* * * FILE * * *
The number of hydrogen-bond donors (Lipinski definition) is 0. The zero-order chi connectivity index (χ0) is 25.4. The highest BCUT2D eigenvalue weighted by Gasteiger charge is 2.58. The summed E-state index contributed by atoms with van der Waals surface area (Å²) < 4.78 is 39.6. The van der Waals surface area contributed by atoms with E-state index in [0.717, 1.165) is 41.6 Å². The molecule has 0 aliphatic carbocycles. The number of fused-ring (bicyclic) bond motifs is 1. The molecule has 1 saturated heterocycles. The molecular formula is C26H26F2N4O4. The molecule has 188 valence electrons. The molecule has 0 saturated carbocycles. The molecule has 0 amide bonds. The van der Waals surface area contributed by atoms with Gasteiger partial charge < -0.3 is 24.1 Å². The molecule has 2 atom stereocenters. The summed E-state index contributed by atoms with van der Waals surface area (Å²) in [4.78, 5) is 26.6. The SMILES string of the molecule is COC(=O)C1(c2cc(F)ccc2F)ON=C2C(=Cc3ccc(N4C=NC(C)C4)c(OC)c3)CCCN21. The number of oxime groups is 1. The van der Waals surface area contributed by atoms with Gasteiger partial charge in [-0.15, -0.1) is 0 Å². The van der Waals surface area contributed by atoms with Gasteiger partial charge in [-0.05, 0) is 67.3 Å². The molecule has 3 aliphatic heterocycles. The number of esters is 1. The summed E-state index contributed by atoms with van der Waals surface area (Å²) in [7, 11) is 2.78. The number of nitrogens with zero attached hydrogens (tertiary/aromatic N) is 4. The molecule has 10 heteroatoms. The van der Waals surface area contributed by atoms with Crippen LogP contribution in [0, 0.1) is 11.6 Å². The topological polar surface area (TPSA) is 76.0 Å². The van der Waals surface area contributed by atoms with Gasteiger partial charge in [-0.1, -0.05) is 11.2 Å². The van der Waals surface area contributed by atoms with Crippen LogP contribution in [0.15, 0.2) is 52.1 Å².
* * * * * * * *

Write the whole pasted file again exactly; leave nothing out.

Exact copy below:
The number of hydrogen-bond donors (Lipinski definition) is 0. The zero-order chi connectivity index (χ0) is 25.4. The highest BCUT2D eigenvalue weighted by Gasteiger charge is 2.58. The summed E-state index contributed by atoms with van der Waals surface area (Å²) < 4.78 is 39.6. The van der Waals surface area contributed by atoms with E-state index in [0.717, 1.165) is 41.6 Å². The molecule has 0 aliphatic carbocycles. The number of fused-ring (bicyclic) bond motifs is 1. The molecule has 1 saturated heterocycles. The molecular formula is C26H26F2N4O4. The molecule has 188 valence electrons. The molecule has 0 saturated carbocycles. The molecule has 0 amide bonds. The van der Waals surface area contributed by atoms with Gasteiger partial charge < -0.3 is 24.1 Å². The molecule has 2 atom stereocenters. The summed E-state index contributed by atoms with van der Waals surface area (Å²) in [4.78, 5) is 26.6. The SMILES string of the molecule is COC(=O)C1(c2cc(F)ccc2F)ON=C2C(=Cc3ccc(N4C=NC(C)C4)c(OC)c3)CCCN21. The number of oxime groups is 1. The van der Waals surface area contributed by atoms with Gasteiger partial charge in [-0.15, -0.1) is 0 Å². The van der Waals surface area contributed by atoms with Gasteiger partial charge in [-0.05, 0) is 67.3 Å². The molecule has 3 aliphatic heterocycles. The number of esters is 1. The summed E-state index contributed by atoms with van der Waals surface area (Å²) in [7, 11) is 2.78. The number of nitrogens with zero attached hydrogens (tertiary/aromatic N) is 4. The molecule has 10 heteroatoms. The van der Waals surface area contributed by atoms with Crippen LogP contribution in [0, 0.1) is 11.6 Å². The topological polar surface area (TPSA) is 76.0 Å². The van der Waals surface area contributed by atoms with Gasteiger partial charge in [-0.1, -0.05) is 11.2 Å². The van der Waals surface area contributed by atoms with Crippen LogP contribution in [0.15, 0.2) is 52.1 Å².